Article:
THE HAGUE, Netherlands — Germany argued at the United Nations’ highest court Monday that Italian courts have no right to order it to pay compensation to Nazi war victims, saying international law and peace treaties would be jeopardized if national courts had the power to override them.
Granting national courts jurisdiction over other countries would prompt would-be plaintiffs to “shop around for the most favorable national courts” and would lead to “legal disorder,” said Germany’s top legal adviser.
Germany says its sovereignty was violated when Italy’s Supreme Court ruled in 2008 that an Italian civilian, Luigi Ferrini, was entitled to restitution for his deportation to Germany in 1944 to work as slave laborer in the armaments industry.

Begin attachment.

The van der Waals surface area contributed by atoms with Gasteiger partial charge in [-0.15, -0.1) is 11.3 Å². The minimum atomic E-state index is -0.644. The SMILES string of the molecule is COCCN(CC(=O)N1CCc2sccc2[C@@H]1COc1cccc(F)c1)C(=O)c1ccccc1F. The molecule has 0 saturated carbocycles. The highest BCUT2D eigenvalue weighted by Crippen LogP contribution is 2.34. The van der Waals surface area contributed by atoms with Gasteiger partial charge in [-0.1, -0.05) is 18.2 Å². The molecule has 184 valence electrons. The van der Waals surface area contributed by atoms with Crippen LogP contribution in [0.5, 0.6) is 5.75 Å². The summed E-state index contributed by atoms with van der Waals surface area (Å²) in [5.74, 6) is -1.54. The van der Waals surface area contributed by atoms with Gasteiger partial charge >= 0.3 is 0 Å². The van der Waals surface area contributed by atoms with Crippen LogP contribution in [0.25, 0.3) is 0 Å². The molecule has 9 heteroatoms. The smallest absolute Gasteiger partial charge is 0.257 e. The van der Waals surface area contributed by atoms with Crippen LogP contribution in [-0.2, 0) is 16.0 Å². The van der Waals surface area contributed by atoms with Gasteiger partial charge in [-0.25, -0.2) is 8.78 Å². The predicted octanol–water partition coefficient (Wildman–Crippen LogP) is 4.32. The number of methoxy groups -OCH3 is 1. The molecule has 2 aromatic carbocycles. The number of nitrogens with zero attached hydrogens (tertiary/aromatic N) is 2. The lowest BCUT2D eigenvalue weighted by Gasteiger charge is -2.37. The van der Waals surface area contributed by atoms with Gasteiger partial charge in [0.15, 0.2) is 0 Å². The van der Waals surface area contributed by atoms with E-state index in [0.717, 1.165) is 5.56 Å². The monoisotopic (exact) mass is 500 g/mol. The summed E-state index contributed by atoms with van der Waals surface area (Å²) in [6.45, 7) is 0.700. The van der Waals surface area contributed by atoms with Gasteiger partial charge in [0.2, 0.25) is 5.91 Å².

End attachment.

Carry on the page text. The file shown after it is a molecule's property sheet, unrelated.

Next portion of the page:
Germany has paid tens of billions of dollars in war reparations under various international and bilateral agreements since the 1950s.
If the Italian decision stands, “the consequences would be severe,” said Susanne Wasum-Rainer, Germany’s director-general of legal affairs. The postwar system for reparations “would be put in question and open to challenges before domestic courts.”
Italy says violations of humanitarian law supersede other laws and international accords. No immunity can be accorded to crimes against humanity, it says.
The Italians courts ordered the seizure of German property to enforce the reparations decision.
Rome’s case is being supported by Greece, whose citizens have similar claims against Germany, and will be given a hearing during the week of arguments before the 15-judge World Court.
In 2008, the Italian court decided on the seizure of Villa Vigoni, a German-Italian cultural center on Lake Cuomo, to “enforce” the claims by Italians and Greeks seeking compensation. Germany’s protest against the seizure formed part of its appeal to the World Court against Italy.